A bipartisan group of U.S. lawmakers is trying to bar Chinese poultry from federal school lunch and other nutrition programs because of China's poor record on food safety. On Wednesday, 12 Democratic representatives and two Republicans called for language in the 2014 agriculture appropriations bill to ensure that chicken processed in China is not included in the National School Lunch, School Breakfast, Child and Adult Care Food and Summer Food Service programs. "Children are our most vulnerable population with respect to food-borne illnesses and sensitivity to potentially dangerous chemicals," the lawmakers said in a letter to fellow members of Congress.
February 20, 2008
Re "Huge beef recall issued," Feb. 18 The credibility of the U.S. Department of Agriculture and Steve Mendell, president of Hallmark Meat Packing and its distributor, Westland, is zero. Either they were unaware that sick animals were abused and fed to an unsuspecting public, or they turned a blind eye in the name of greed. Either way, they need to be held responsible. But they are merely a reflection of an agricultural system gone bad. Old McDonald had a farm, but he was put out of business by large factory farming operations and a complicit USDA that put profit above all else.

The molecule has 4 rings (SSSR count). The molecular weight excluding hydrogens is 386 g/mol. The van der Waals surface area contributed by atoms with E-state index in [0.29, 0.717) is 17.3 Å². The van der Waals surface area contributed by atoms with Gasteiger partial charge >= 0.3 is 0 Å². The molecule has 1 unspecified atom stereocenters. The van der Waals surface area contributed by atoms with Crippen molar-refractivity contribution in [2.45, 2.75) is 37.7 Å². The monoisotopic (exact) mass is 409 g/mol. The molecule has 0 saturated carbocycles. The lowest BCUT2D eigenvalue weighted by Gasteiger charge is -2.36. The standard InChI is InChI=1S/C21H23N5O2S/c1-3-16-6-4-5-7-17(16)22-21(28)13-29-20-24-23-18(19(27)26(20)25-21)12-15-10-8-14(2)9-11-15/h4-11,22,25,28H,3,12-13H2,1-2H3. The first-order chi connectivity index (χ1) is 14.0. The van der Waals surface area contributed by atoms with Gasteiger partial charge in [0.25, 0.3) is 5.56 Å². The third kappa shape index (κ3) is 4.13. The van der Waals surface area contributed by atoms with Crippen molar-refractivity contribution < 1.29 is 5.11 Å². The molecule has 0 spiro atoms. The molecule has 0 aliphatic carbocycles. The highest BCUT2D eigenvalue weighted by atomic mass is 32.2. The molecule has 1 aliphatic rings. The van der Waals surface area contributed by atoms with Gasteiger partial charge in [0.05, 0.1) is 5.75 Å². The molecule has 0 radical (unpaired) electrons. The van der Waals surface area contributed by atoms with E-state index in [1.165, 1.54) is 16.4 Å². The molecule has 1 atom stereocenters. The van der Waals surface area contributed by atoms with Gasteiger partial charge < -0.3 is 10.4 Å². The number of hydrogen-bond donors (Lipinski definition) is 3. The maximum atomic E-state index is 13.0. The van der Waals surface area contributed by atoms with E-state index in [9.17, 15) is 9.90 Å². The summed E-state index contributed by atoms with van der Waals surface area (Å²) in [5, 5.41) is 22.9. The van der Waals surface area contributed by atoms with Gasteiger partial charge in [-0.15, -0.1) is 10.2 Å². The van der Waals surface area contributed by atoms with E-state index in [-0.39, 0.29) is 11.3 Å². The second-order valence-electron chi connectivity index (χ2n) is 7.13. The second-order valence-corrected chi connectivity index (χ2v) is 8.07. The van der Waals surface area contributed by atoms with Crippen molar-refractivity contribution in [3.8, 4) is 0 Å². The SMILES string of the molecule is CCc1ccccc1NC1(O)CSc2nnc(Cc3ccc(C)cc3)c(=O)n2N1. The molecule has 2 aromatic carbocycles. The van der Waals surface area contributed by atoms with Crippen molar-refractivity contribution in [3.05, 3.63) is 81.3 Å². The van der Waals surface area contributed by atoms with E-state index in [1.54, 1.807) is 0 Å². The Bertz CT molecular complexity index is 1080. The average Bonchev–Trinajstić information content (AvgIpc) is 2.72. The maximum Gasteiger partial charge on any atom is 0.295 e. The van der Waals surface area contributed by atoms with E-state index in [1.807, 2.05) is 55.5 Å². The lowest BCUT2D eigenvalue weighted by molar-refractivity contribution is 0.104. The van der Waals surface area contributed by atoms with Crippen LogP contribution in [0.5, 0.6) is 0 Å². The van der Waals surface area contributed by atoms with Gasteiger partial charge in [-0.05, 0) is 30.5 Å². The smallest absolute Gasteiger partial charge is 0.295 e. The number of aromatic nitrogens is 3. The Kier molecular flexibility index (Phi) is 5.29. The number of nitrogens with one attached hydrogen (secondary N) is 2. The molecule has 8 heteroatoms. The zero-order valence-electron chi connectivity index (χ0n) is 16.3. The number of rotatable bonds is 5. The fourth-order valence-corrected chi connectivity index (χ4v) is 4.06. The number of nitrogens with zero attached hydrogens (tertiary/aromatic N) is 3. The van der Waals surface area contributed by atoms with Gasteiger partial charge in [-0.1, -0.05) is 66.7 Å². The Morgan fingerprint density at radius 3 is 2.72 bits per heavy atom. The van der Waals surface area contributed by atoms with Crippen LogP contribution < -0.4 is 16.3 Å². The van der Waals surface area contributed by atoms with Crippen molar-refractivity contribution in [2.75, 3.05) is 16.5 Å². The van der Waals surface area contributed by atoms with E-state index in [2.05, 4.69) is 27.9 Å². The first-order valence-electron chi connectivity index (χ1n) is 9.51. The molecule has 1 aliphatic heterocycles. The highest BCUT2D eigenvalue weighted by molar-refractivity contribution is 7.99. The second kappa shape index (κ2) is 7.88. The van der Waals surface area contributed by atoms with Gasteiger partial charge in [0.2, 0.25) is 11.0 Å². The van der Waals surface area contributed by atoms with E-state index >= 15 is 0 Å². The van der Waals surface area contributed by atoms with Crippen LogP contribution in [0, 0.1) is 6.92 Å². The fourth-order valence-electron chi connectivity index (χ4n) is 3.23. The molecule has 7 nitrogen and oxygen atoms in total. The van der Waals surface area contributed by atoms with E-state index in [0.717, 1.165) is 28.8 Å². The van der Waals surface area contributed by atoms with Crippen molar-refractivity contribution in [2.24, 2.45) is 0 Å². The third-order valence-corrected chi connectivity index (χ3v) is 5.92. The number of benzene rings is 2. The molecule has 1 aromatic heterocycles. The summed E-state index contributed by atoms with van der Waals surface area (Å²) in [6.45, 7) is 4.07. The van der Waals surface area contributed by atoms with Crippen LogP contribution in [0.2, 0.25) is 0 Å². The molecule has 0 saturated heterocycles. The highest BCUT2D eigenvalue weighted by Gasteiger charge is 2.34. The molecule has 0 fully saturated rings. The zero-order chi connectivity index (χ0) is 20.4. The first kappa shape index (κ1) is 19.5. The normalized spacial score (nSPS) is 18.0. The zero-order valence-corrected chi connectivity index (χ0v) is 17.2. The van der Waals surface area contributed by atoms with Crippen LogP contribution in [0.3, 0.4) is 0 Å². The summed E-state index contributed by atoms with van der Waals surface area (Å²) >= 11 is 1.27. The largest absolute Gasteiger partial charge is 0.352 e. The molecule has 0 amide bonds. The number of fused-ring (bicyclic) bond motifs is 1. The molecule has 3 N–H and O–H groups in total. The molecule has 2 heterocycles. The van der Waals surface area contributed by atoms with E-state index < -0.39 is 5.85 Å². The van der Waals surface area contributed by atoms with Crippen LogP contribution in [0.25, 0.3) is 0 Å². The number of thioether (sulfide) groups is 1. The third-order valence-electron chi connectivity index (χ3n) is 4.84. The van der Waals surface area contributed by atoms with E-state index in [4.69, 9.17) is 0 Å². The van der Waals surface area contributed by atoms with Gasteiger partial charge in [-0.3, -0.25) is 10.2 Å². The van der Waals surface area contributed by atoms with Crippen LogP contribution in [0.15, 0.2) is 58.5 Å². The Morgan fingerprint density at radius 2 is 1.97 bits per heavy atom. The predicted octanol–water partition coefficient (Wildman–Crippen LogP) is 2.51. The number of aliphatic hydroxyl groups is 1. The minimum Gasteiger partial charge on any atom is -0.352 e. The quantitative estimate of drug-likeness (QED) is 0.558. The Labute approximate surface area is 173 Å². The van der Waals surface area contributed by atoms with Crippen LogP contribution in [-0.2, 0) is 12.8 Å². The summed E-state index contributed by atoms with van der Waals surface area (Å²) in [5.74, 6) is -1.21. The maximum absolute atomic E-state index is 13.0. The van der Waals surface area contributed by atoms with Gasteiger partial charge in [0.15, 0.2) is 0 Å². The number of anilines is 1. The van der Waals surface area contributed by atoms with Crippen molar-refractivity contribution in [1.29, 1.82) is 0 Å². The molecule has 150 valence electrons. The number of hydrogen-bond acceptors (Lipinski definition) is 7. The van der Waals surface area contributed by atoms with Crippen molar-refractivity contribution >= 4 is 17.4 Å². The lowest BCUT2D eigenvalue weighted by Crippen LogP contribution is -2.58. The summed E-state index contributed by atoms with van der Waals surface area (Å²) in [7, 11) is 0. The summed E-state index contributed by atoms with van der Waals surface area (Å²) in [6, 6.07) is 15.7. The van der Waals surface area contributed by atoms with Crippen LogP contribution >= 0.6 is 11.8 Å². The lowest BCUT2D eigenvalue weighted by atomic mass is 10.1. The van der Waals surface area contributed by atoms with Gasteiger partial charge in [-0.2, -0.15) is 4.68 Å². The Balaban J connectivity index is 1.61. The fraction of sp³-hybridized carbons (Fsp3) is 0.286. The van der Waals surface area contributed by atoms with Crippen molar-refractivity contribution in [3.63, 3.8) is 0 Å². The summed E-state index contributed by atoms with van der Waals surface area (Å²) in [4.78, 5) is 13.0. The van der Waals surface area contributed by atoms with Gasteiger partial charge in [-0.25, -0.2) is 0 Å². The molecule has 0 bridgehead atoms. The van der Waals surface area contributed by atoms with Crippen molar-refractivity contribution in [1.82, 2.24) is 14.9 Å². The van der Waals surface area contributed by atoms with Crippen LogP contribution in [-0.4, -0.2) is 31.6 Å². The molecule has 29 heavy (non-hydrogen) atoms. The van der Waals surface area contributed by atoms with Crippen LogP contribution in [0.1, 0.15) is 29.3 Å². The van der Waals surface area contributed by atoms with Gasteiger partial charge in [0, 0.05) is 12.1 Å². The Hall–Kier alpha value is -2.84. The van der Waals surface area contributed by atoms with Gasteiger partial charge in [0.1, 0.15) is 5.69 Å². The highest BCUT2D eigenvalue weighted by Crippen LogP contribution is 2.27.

October 20, 2013 | By Marc Lifsher
SACRAMENTO - It's a wrap for Gov. Jerry Brown, Sacramento's leading man. He closed out the 2013 legislative session by addressing the last of 901 bills sent him by lawmakers: signing 805 and vetoing 96 others. With a sometimes bill-a-minute voting frenzy behind them, legislators now want to slow down and think about a range of problems that dog California. Assembly and Senate committees are holding "interim hearings" around the state. Among the more engaging topics: "Human Rights, Diversity and Race Relations," "Threats to the Pacific Ocean," "Military Sexual Trauma" and "Defense and Aerospace Industry's ability to remain competitive in California.
October 2, 2013 | By Vincent Bevins
SIDROLANDIA, Brazil - Early one morning in May, gunfire rang out in a rural encampment of the indigenous Terena tribe in southwestern Brazil, killing Oziel Gabriel, who had been carrying a bow and arrow. Though violent disputes over land between farm owners and tribesmen aren't uncommon in Brazil, this case has drawn attention because witnesses say Gabriel, a school janitor in his mid-30s, wasn't shot by pistoleiros - hired gunmen sent by farm owners to clear native Brazilians off the land - but by uniformed police officers.